But I wouldn’t want to confine myself to one room every time I picked up a camera.

Instead there are a number of haunts I head to which nearly all have plenty of trees and open space, few or no people, and often an ancient church or two.

Being in these kinds of spaces, with one of my favourite cameras, means the magic has a much higher chance of starting to flow.

Note of course that your special places won’t be the same as mine, and perhaps bustling city streets, or epic mountain walks, or barren windswept beaches might be what works best for you.

We each need to find those places we enjoy photographing in most.

I would also add that the time of day, the season, and weather conditions are also factors in making an already favourite place even more special. Again it’s up to each of us to experiment and find what – and where – we love most.

3. Mindset

So you’re stood there in a location you find beautiful, with one of your most beloved cameras in your hand, surely that magic will now just start to flow?

Well, I believe there’s one more aspect we need to have in place before that happens, and it’s one that’s less easy to describe.

In a word, your mindset.

This includes your current level of interest and motivation in photography generally, the amount of time you’ve committed to this photo walk (enough to not feel pressured and hurried), plus your overall sense of health and frame of mind.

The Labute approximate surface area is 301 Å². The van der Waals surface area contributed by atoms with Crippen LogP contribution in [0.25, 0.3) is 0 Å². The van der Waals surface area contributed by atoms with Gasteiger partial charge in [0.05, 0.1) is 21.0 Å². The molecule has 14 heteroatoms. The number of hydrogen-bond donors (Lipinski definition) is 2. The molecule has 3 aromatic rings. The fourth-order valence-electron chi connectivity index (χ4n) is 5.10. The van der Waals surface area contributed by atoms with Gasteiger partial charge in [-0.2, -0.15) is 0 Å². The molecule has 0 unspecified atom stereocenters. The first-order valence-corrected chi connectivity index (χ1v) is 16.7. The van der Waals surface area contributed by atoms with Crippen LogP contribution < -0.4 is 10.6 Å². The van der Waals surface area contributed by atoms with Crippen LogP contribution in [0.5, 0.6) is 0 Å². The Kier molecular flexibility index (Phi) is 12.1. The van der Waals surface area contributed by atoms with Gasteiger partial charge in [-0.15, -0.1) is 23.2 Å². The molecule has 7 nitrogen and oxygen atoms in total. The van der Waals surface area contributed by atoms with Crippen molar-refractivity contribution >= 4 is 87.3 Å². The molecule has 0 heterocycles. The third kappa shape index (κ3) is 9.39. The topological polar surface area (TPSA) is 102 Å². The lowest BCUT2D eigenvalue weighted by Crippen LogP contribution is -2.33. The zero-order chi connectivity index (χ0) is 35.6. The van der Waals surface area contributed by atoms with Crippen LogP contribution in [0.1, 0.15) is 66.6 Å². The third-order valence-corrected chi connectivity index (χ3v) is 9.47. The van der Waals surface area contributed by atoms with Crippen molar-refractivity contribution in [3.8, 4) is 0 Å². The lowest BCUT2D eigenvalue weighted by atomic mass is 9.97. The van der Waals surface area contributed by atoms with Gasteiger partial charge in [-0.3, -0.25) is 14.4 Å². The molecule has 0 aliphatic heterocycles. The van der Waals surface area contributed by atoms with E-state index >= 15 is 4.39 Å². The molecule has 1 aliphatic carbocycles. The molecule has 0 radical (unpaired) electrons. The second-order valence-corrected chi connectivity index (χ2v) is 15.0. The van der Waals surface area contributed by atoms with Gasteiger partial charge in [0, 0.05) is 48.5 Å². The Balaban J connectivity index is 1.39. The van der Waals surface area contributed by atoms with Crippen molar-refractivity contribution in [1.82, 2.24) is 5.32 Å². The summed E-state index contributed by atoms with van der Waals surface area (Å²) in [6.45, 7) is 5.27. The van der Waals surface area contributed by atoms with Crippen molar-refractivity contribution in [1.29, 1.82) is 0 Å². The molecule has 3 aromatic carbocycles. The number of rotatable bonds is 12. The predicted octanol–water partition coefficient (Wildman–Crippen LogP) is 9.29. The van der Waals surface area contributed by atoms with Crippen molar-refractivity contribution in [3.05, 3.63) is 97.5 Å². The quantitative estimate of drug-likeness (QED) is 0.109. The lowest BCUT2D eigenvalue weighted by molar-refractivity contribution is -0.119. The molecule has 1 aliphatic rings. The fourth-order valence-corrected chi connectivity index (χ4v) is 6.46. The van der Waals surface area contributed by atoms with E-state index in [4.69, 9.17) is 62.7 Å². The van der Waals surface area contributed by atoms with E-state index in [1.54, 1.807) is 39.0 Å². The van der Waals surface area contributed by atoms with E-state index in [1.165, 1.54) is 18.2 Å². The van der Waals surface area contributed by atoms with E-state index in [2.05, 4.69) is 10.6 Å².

Perhaps it’s this third piece of the puzzle for magical photography that’s the most elusive and complex.

But it’s also the one that can’t come to fruition unless the other two aspects above are in place – the camera, and the surroundings.

Indeed once those two are aligned it can be the nudge you need to engage in the right frame of mind for magical photography.

I know for me that just the anticipation of spending time wandering and photographing in surroundings I greatly enjoy, with a camera I love using, is almost enough in itself to get me in the optimum frame of mind.

As long as I have given myself enough time and permission to immerse in and enjoy the experience, this third element usually falls into place quite willingly.

These then are the three key ingredients I feel we need to start to experience a kind of magic in our photography.

Having them all in simultaneous alignment doesn’t guarantee we’ll capture incredible photographs of course, but it does make it highly likely that the experience will be memorable and very enjoyable, and those positive feelings will radiate back into the rest of your life and world, even when the photo trip has ended.

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How about you? What do you feel are the key elements to finding an optimum, magical kind of photography?